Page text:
Table of Contents
What Are Waves?
Waves are an everyday occurrence – ripples in water, sound waves generated when a string or drum is pulled, and hand waves. No matter which type of wave it is, each requires some kind of medium through which to travel; something that can carry the energy being transferred.
Waves at Their Base
Waves are disturbances that travel through a medium, transporting energy from one location (its source) to another without transferring matter. This process is known as “transmutation.” Each particle in the medium is temporarily displaced and then returned to its original equilibrium position; this could cause variations in pressure, temperature, electric or magnetic field intensity or shape deformation.
What Are Waves?
Waves come in many forms, from a finite width pulse to an infinitely long sine wave. In this article we’ll look at three major types of waves: mechanical, electromagnetic and gravitational.
The Two Most Influential Types of Mechanical Waves
All mechanical waves need a medium through which to travel – matter that can carry their energy. Examples include sound, water and seismic waves.
Waves that transfer energy without the use of a medium, such as light and radio waves, don’t need an intermediary to travel.
Other kinds of waves require a medium through which to propagate, but don’t require matter for propagation. These are electromagnetic waves and include visible light, microwaves, radio waves and x-rays.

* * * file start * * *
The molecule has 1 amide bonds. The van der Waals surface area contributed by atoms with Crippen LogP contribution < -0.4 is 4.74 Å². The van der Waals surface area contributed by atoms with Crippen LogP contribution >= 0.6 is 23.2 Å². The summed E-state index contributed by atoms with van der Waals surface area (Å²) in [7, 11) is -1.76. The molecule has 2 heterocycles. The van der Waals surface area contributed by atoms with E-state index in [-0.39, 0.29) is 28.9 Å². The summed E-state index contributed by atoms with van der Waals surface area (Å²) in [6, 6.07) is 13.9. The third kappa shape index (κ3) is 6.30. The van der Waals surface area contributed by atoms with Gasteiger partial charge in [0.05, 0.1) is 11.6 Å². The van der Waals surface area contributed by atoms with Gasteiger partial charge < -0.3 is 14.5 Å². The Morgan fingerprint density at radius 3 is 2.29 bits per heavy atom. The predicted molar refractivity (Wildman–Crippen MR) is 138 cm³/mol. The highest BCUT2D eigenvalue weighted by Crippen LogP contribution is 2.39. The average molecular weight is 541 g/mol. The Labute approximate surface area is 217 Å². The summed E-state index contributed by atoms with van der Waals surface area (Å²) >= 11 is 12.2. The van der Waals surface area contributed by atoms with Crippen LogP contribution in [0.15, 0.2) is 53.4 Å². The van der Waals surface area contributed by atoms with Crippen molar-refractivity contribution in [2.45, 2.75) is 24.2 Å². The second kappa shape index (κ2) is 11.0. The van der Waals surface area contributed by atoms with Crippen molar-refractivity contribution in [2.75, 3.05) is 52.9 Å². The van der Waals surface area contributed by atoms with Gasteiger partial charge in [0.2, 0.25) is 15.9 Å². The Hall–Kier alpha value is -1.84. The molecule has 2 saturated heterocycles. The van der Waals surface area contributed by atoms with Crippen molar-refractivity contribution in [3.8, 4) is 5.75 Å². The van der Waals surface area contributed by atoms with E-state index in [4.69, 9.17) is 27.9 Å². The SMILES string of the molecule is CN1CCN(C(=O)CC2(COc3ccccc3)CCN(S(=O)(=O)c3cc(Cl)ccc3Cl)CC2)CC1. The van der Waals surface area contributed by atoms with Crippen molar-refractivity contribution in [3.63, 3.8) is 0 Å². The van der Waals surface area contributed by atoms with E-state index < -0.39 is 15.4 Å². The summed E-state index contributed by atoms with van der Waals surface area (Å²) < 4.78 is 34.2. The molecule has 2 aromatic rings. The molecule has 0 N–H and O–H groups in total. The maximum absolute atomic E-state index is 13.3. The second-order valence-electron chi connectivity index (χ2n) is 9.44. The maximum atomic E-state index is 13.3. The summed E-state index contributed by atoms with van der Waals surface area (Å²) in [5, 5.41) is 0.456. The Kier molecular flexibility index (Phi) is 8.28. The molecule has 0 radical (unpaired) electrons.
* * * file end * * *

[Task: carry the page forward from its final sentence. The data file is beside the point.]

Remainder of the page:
Transverse waves refer to mechanical motion through a medium, with their particles vibrating up and down along its path. An example of such a transverse wave is when one end of a rope is jerked, setting its particles into motion towards its fixed end.
The jerk will cause the particles of the rope to move in a pulse (one at a time), and when that pulse is complete they will continue moving towards their fixed end. You may notice ripples along the rope as these pulses occur.
These ripples will continue to travel back and forth, creating crests and troughs. This occurs because the particles of the medium move in different directions as they are pulled by the energy of a jerk, creating empty space around each particle that pulls them from their usual positions.
This creates a crest or trough in the middle of the wave. Gravitational forces then propel it over this crest or trough.
In addition to altering the direction of waves, compressions and rarefactions also cause changes in their size and amplitude. From millimeter-sized waves up to over 1,720 feet high, ocean waves can range in height from millimeters.